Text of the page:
Researchers have long known that obesity runs in families, that there is a genetic component to the condition. A recent study noted that the risk of obesity increased by 30% in persons that have a single copy of the high-risk allele for the FTO gene, linked with fat mass and obesity, by 67% in those who carry two, who averagely gained 3.0 kg (6.6 lb) or more1 roughly one sixth of the population of European descent homozygous for this allele, this link between the FTO gene and obesity seems strong.
Obesity however, is not all about genes. A study published in the July 26, 2007 issue of the New England Journal of Medicine, indicates that friends play an even more significant role in someone’s risk of obesity than do genes2. The researchers recreated a social network among participants of the Framingham Heart Study that showed the ties between friends, neighbors, spouses, and family members. They noted the risk of someone becoming obese increased by 171%, if another, a friend, became obese during a given time period.
The researchers also noted that the risk of one sibling in a pair of adult siblings becoming obese increased by 40%, the other obese, and the clustering of obesity in communities, the risk of an obese person’s friend’s friend being obese, roughly 20%. This was higher in the observed than in a random network, the effect erased only by the 4th degree of separation.
This study not only has important health policy and public health implications, but also underscores the increasing interest in interconnectedness and the role of networks in health and disease. Indeed, networks, including social networks would become increasingly prominent in health issues, for example, social networks and their effect on the spread of obesity or pathogens, including influenza, severe acute respiratory syndrome (SARS) or the human immunodeficiency virus (HIV) 3.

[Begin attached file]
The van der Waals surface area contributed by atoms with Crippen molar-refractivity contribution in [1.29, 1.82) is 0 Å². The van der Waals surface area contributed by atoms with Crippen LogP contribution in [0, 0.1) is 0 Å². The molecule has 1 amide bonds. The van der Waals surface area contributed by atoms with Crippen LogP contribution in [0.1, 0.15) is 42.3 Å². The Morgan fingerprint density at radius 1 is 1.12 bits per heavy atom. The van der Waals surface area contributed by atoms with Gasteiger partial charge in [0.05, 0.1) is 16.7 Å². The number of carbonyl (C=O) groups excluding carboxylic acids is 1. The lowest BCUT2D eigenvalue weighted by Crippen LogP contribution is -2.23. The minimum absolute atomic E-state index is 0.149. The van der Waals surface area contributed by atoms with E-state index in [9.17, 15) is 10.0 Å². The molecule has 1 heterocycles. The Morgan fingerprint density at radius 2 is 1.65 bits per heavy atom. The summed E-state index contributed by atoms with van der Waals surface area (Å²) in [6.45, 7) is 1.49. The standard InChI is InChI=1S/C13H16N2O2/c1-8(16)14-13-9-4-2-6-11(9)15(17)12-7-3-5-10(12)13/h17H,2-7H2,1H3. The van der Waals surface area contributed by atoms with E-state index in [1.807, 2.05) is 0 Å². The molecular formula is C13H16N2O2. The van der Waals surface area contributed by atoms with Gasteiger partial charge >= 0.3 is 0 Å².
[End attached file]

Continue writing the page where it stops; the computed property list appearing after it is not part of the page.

Neural networks also play a key role in various psychiatric and neurodegenerative diseases and cellular networks are potential conduits for the propagation of genetic defects to other non-defective genes4. Indeed, network medicine research focuses on understanding the links between the cellular, disease, and social networks in the mechanisms of disease causation, among others, including mechanism of drug actions and their side effects.
Thus, obesity, for example, has associations with seven diseases, including asthma, lipodystrophy, and glioblastoma, and genetic probably explains obesity being a risk factor for diabetes, both diseases linked with a number of genes, including ectoenzyme nucleotide pyrophosphate phosphodiesterase (ENPP1), peroxisome-proliferator–activated receptor γ (PPARγ), and, now, FTO. Now also, research evidence for the social networks involved with obesity has emerged as noted earlier, hence the multilevel-cellular, disease, and social networks that underpin obesity.
Furthermore, the large number of genes shared by often quite dissimilar disorders not only suggests that the disease may have common genetic origins, but also that we would soon need to rethink our conceptualization of and classification of diseases. Indeed, network medicine constitutes a major paradigmatic shift in medical thinking that would also have profound influence on medical research and practice.
1. Frayling TM, Timpson NJ, Weedon MN, et al. A common variant in the FTO gene is associated with body mass index and predisposes to childhood and adult obesity. Science 2007; 316:889-94.
2. Christakis NA, Fowler JH. The spread of obesity in a large social network over 32 years. N Engl J Med 2007; 357:370-9.
3. Barabasi A. Network Medicine-From Obesity to the “Diseaseome”. N Engl J Med 2007; 357:404
4. Barabási A-L, Oltvai ZN. Network biology: understanding the cell's functional organization. Nat Rev Genet 2004; 5:101-15